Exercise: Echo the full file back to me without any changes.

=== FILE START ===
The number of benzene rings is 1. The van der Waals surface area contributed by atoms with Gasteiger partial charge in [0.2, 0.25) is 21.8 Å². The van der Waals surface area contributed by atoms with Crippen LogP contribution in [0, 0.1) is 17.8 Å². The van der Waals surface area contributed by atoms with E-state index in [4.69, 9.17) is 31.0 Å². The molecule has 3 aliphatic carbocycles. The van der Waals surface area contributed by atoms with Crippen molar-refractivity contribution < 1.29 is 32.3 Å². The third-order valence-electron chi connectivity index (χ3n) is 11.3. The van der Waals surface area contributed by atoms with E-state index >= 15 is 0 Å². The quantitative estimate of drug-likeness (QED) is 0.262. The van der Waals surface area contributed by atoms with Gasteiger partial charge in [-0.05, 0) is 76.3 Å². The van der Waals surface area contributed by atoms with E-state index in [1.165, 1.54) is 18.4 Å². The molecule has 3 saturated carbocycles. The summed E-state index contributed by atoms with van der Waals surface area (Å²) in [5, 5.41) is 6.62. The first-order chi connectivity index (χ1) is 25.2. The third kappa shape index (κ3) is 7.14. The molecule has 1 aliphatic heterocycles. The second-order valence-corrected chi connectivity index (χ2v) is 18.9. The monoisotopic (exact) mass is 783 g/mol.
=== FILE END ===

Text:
The number of benzene rings is 1. The van der Waals surface area contributed by atoms with Gasteiger partial charge in [0.2, 0.25) is 21.8 Å². The van der Waals surface area contributed by atoms with Crippen LogP contribution in [0, 0.1) is 17.8 Å². The van der Waals surface area contributed by atoms with E-state index in [4.69, 9.17) is 31.0 Å². The molecule has 3 aliphatic carbocycles. The van der Waals surface area contributed by atoms with Crippen molar-refractivity contribution < 1.29 is 32.3 Å². The third-order valence-electron chi connectivity index (χ3n) is 11.3. The van der Waals surface area contributed by atoms with E-state index >= 15 is 0 Å². The quantitative estimate of drug-likeness (QED) is 0.262. The van der Waals surface area contributed by atoms with Gasteiger partial charge in [-0.05, 0) is 76.3 Å². The van der Waals surface area contributed by atoms with E-state index in [1.165, 1.54) is 18.4 Å². The molecule has 3 saturated carbocycles. The summed E-state index contributed by atoms with van der Waals surface area (Å²) in [5, 5.41) is 6.62. The first-order chi connectivity index (χ1) is 25.2. The third kappa shape index (κ3) is 7.14. The molecule has 1 aliphatic heterocycles. The second-order valence-corrected chi connectivity index (χ2v) is 18.9. The monoisotopic (exact) mass is 783 g/mol.